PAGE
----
2. Bunyan’s Suffering Deepened His Love for His Flock and Gave His Pastoral Labor the Fragrance of Eternity
His writings were filled with love to his people. For example, three years into his imprisonment he wrote a book called Christian Behavior which he ended like this:
Thus have I, in a few words, written to you before I die, a word to provoke you to faith and holiness, because I desire that you may have the life that is laid up for all them that believe in the Lord Jesus, and love one another, when I am deceased. Though then I shall rest from my labors, and be in paradise, as through grace I comfortably believe, yet it is not there, but here, I must do you good. Wherefore, I not knowing the shortness of my life, nor the hindrance that hereafter I may have of serving my God and you, I have taken this opportunity to present these few lines unto you for your edification.
In his autobiography, written about half way through his imprisonment, he spoke of his church and the effect he hoped his possible martyrdom would have on them: “I did often say before the Lord, that if to be hanged up presently before their eyes would be means to awake in them and confirm them in the truth, I gladly should consent to it.” In fact, many of his flocked joined him in jail and he ministered to them there. He echoed the words of Paul when he described his longings for them: “In my preaching I have really been in pain, I have, as it were, travailed to bring forth Children to God.”
He gloried in the privilege of the gospel ministry. This too flowed from his suffering. If all is well and this world is all that matters, a pastor may become jealous of prosperous people who spend their time in leisure. But if suffering abounds, and if prosperity is a cloak for the true condition of frisky, fun-loving perishing Americans, then being a pastor may be the most important and glorious of all work. Bunyan thought it was: “My heart hath been so wrapped up in the glory of this excellent work, that I counted my self more blessed and honored of God by this, than if I had made me the emperor of the Christian world, or the lord of all the glory of the earth without it.”
He loved his people, he loved the work and he stayed with it and with them to the end of his life. He served them and he served the world from a village parish with perhaps 120 members.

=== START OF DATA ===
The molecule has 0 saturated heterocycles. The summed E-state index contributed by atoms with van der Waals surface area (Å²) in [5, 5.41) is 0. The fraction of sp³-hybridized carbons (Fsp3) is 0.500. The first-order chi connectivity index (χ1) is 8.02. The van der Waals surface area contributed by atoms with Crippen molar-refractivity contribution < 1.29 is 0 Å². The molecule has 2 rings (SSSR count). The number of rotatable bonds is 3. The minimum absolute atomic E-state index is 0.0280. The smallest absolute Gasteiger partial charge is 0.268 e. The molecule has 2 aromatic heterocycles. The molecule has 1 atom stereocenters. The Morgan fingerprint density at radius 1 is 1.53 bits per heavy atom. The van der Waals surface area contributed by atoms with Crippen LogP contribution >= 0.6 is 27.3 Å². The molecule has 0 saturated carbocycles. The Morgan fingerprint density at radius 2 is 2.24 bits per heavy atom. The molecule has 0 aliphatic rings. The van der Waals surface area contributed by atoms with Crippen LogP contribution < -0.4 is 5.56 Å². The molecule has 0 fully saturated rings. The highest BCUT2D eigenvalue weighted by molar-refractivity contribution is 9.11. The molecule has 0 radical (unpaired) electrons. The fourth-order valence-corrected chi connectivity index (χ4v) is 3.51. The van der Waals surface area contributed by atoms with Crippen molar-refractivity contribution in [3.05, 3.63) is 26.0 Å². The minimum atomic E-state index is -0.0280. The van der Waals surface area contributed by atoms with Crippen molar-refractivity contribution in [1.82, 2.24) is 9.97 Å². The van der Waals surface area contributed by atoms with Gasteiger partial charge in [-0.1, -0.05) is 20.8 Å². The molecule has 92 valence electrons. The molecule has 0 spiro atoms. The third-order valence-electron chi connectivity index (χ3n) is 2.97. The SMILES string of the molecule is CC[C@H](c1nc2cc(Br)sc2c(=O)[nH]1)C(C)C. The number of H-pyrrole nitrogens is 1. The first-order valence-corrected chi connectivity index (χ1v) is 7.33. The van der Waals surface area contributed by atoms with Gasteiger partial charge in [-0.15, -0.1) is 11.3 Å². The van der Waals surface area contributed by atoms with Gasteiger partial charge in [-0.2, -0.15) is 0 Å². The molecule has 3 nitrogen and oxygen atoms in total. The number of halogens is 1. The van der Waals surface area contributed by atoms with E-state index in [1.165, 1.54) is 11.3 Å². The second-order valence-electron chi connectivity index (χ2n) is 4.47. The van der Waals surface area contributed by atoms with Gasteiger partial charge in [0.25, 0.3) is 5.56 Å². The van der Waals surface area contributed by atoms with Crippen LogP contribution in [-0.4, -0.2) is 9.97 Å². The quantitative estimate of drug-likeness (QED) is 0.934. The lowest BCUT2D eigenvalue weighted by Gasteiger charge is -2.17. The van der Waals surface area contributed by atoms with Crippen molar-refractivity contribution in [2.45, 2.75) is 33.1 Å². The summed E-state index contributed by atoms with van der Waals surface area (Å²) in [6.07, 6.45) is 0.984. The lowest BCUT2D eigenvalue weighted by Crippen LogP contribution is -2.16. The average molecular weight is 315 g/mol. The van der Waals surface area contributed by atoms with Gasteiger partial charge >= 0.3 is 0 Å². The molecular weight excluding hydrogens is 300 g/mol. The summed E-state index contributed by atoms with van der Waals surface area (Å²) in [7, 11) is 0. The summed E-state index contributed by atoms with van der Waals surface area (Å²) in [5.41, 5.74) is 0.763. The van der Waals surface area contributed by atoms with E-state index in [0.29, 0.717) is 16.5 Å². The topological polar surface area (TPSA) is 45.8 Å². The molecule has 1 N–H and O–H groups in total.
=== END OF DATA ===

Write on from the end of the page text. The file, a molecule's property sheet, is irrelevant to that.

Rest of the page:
3. Bunyan’s Suffering Opened His Understanding to the Truth That the Christian Life Is Hard and That Following Jesus Means Having the Wind in Your Face
In 1682, six years before his death, he wrote a book called The Greatness of the Soul based on Mark 8: 36-37, “What does it profit a man to gain the whole world, and forfeit his soul? For what will a man give in exchange for his soul?” He says that his aim is to “awaken you, rouse you off of your beds of ease, security, and pleasure, and fetch you down upon your knees before him, to beg of him grace to be concerned about the salvation of your souls.” And he does not mean the point of conversion but the process of perseverance. “The one who endures to the end, he will be saved” (Mark 13:13). He hears Jesus warning us that life with him is hard:
Following of me is not like following of some other masters. The wind sits always on my face and the foaming rage of the sea of this world, and the proud and lofty waves thereof do continually beat upon the sides of the bark or ship that myself, my cause, and my followers are in; he therefore that will not run hazards, and that is afraid to venture a drowning, let him not set foot into this vessel.
Two years later, commenting on John 15:2 (“Every branch that bears fruit, He prunes”), he says, “It is the will of God, that they that go to heaven should go thither hardly or with difficulty. The righteous shall scarcely be saved. That is, they shall, but yet with great difficulty, that it may be the sweeter.”
He had tasted this at the beginning of his Christian life and at every point along the way. In the beginning: “My soul was perplexed with unbelief, blasphemy, hardness of heart, questions about the being of God, Christ, the truth of The Word, and certainty of the world to come: I say, then I was greatly assaulted and tormented with atheism.” “Of all the temptations that ever I met with in my life, to question the being of God and the truth of his gospel is the worst, and the worst to be borne.”
In The Excellency of a Broken Heart (the last book he took to the publisher) he says, “Conversion is not the smooth, easy-going process some men seem to think . . . . It is wounding work, of course, this breaking of the hearts, but without wounding there is no saving. . . . Where there is grafting there is a cutting, the scion must be let in with a wound; to stick it on to the outside or to tie it on with a string would be of no use. Heart must be set to heart and back to back, or there will be no sap from root to branch, and this I say, must be done by a wound.”
Bunyan’s suffering made him passionate about these things – and patient. You can hear his empathy with strugglers in these typically earthy words in a book from 1678 called Come and Welcome to Jesus Christ: “He that comes to Christ cannot, it is true, always get on as fast as he would. Poor coming soul, thou art like the man that would ride full gallop whose horse will hardly trot. Now the desire of his mind is not to be judged of by the slow pace of the dull jade he rides on, but by the hitching and kicking and spurring as he sits on his back. Thy flesh is like this dull jade, it will not gallop after Christ, it will be backward though thy soul and heaven lie at stake.”